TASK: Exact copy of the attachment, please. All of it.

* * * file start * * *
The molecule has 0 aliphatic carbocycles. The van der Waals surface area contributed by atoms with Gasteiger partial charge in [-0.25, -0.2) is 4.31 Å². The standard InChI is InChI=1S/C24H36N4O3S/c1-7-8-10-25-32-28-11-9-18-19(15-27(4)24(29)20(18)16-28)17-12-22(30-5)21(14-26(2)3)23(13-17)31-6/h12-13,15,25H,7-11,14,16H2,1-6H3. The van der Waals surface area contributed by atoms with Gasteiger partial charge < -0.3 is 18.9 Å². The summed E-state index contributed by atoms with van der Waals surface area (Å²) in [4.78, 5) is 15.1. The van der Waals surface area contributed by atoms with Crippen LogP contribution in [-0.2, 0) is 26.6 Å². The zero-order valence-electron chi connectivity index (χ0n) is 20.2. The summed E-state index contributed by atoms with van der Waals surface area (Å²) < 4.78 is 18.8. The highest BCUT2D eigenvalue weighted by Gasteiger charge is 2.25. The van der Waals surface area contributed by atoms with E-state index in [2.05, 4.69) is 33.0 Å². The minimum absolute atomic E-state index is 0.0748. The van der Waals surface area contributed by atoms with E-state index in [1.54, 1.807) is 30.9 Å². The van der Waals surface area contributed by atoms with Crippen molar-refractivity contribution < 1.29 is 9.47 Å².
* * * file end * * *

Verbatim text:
The molecule has 0 aliphatic carbocycles. The van der Waals surface area contributed by atoms with Gasteiger partial charge in [-0.25, -0.2) is 4.31 Å². The standard InChI is InChI=1S/C24H36N4O3S/c1-7-8-10-25-32-28-11-9-18-19(15-27(4)24(29)20(18)16-28)17-12-22(30-5)21(14-26(2)3)23(13-17)31-6/h12-13,15,25H,7-11,14,16H2,1-6H3. The van der Waals surface area contributed by atoms with Gasteiger partial charge < -0.3 is 18.9 Å². The summed E-state index contributed by atoms with van der Waals surface area (Å²) in [4.78, 5) is 15.1. The van der Waals surface area contributed by atoms with Crippen LogP contribution in [-0.2, 0) is 26.6 Å². The zero-order valence-electron chi connectivity index (χ0n) is 20.2. The summed E-state index contributed by atoms with van der Waals surface area (Å²) < 4.78 is 18.8. The highest BCUT2D eigenvalue weighted by Gasteiger charge is 2.25. The van der Waals surface area contributed by atoms with E-state index in [2.05, 4.69) is 33.0 Å². The minimum absolute atomic E-state index is 0.0748. The van der Waals surface area contributed by atoms with E-state index in [1.54, 1.807) is 30.9 Å². The van der Waals surface area contributed by atoms with Crippen molar-refractivity contribution < 1.29 is 9.47 Å².